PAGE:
BIMCO has had a busy quarter, modernising contracts, creating clauses and revising charterparties
Bunker purchases have long been a source of dissatisfaction with buyers forced to accept often onerous terms imposed by suppliers resulting in frequent disputes. Past attempts to create standard conditions have met with only limited success. However, after a year of discussions and with the active involvement of the bunker industry, as well as input from Singapore interests, a new form, BIMCO TERMS 2015 Standard Bunker Contract, was issued in January.
The contract terms address central practical issues concerning fuel specifications, quality, quantity, sampling, delivery, price and payment as well as equally important legal provisions including risk/title, claims and compliance with international trade sanctions. The result is a balanced set of terms for use as a starting point for buyers and sellers to negotiate provisions responding to their individual needs.
The recent outbreak of Ebola highlighted the need for an issue-specific provision to deal not only with the present situation in West Africa but also in the wider context of other virulent disease. This has resulted in the development of a new BIMCO Infectious or Contagious Diseases Clause issued respectively for time and voyage charter parties. The provisions are intended for use in response to extreme illness as opposed to more commonly encountered widespread diseases and are based on the principles in BIMCO’s war and piracy clauses.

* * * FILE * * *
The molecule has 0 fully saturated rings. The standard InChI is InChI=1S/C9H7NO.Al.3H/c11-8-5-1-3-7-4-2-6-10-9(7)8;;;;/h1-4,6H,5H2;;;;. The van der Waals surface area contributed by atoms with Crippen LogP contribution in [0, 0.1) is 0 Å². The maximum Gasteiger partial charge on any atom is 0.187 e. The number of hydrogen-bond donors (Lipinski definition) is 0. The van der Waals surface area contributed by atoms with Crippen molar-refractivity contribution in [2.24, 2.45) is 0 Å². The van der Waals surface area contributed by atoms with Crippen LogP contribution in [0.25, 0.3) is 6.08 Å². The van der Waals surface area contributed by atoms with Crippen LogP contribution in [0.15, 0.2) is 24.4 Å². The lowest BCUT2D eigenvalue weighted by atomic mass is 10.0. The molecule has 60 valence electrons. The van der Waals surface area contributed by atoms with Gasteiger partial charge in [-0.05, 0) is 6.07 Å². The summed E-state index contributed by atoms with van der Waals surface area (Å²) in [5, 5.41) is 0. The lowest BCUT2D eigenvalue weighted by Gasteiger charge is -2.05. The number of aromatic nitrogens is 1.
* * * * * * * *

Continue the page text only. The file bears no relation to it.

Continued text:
Subject to a decision based on reasonable assessment of the situation, owners may refuse to go to an area at high risk of infection, quarantine or if restrictions might be imposed either at the time or at a later port of call. If, however, that option is waived and owners consent to proceed, charterers will be responsible for any resulting liabilities and costs.
Seeking to pre-empt arrest
Arrest of a vessel for charterers’ unpaid bunker debts is an age-old problem. The purchase contract is between the time charterer and the bunker supplier who, often through intermediate traders, arranges for physical delivery of fuels ordered. The shipowner is therefore not a party to the arrangements but the vessel is often seen as an easy target for security for a claim in the event of charterers’ default.
In order to protect owners’ interests, a new Bunker Non-Lien Clause for Time Charter Parties requires time charterers to inform their counterparty seller at the outset that bunkers are being ordered and supplied to the vessel for their account and credit and that no lien can be placed over the vessel. While the provision may not always prevent determined seller interests from arresting a vessel, a copy of charterers’ note to sellers can be used as evidence by owners to refute their liability in any arbitration or litigation.
Ship to ship operations
A new clause has been developed to accommodate charterers’ requirements to undertake ship to ship cargo operations which were not contemplated, or agreed, at the time of fixing. The BIMCO Ship-to-Ship Transfer Clause for Dry Bulk Voyage Charter Parties (ship to ship transfer is a standard term in tanker charters and therefore not covered by the new clause) is for cargo operations to or from another vessel and includes floating cranes and barges.